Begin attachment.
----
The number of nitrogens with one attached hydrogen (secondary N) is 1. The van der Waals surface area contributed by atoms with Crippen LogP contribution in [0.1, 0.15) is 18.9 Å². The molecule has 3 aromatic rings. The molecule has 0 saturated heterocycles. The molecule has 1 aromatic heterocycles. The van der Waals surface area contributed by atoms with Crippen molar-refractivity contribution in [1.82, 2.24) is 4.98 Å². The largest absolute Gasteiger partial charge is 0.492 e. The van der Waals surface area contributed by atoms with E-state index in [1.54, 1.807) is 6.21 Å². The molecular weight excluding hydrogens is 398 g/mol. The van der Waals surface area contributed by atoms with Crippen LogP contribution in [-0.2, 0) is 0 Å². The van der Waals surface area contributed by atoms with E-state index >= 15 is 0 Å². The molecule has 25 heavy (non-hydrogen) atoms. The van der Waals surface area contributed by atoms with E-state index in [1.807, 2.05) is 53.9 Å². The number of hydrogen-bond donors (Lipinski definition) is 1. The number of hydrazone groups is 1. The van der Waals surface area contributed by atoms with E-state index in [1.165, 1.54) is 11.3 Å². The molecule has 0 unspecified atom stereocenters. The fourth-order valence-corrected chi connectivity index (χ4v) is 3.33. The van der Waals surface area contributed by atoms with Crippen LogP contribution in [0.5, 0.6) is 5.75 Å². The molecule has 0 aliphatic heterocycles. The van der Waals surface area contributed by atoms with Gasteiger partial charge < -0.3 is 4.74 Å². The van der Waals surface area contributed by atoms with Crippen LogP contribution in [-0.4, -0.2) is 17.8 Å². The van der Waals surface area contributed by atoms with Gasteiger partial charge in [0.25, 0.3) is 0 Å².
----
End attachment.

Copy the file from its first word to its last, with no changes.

The number of nitrogens with one attached hydrogen (secondary N) is 1. The van der Waals surface area contributed by atoms with Crippen LogP contribution in [0.1, 0.15) is 18.9 Å². The molecule has 3 aromatic rings. The molecule has 0 saturated heterocycles. The molecule has 1 aromatic heterocycles. The van der Waals surface area contributed by atoms with Crippen molar-refractivity contribution in [1.82, 2.24) is 4.98 Å². The largest absolute Gasteiger partial charge is 0.492 e. The van der Waals surface area contributed by atoms with E-state index in [1.54, 1.807) is 6.21 Å². The molecular weight excluding hydrogens is 398 g/mol. The van der Waals surface area contributed by atoms with Crippen LogP contribution in [-0.2, 0) is 0 Å². The van der Waals surface area contributed by atoms with E-state index >= 15 is 0 Å². The molecule has 25 heavy (non-hydrogen) atoms. The van der Waals surface area contributed by atoms with E-state index in [1.807, 2.05) is 53.9 Å². The number of hydrogen-bond donors (Lipinski definition) is 1. The number of hydrazone groups is 1. The van der Waals surface area contributed by atoms with E-state index in [1.165, 1.54) is 11.3 Å². The molecule has 0 unspecified atom stereocenters. The fourth-order valence-corrected chi connectivity index (χ4v) is 3.33. The van der Waals surface area contributed by atoms with Crippen LogP contribution in [0.5, 0.6) is 5.75 Å². The molecule has 0 aliphatic heterocycles. The van der Waals surface area contributed by atoms with Gasteiger partial charge < -0.3 is 4.74 Å². The van der Waals surface area contributed by atoms with Crippen LogP contribution in [-0.4, -0.2) is 17.8 Å². The van der Waals surface area contributed by atoms with Gasteiger partial charge in [0.25, 0.3) is 0 Å².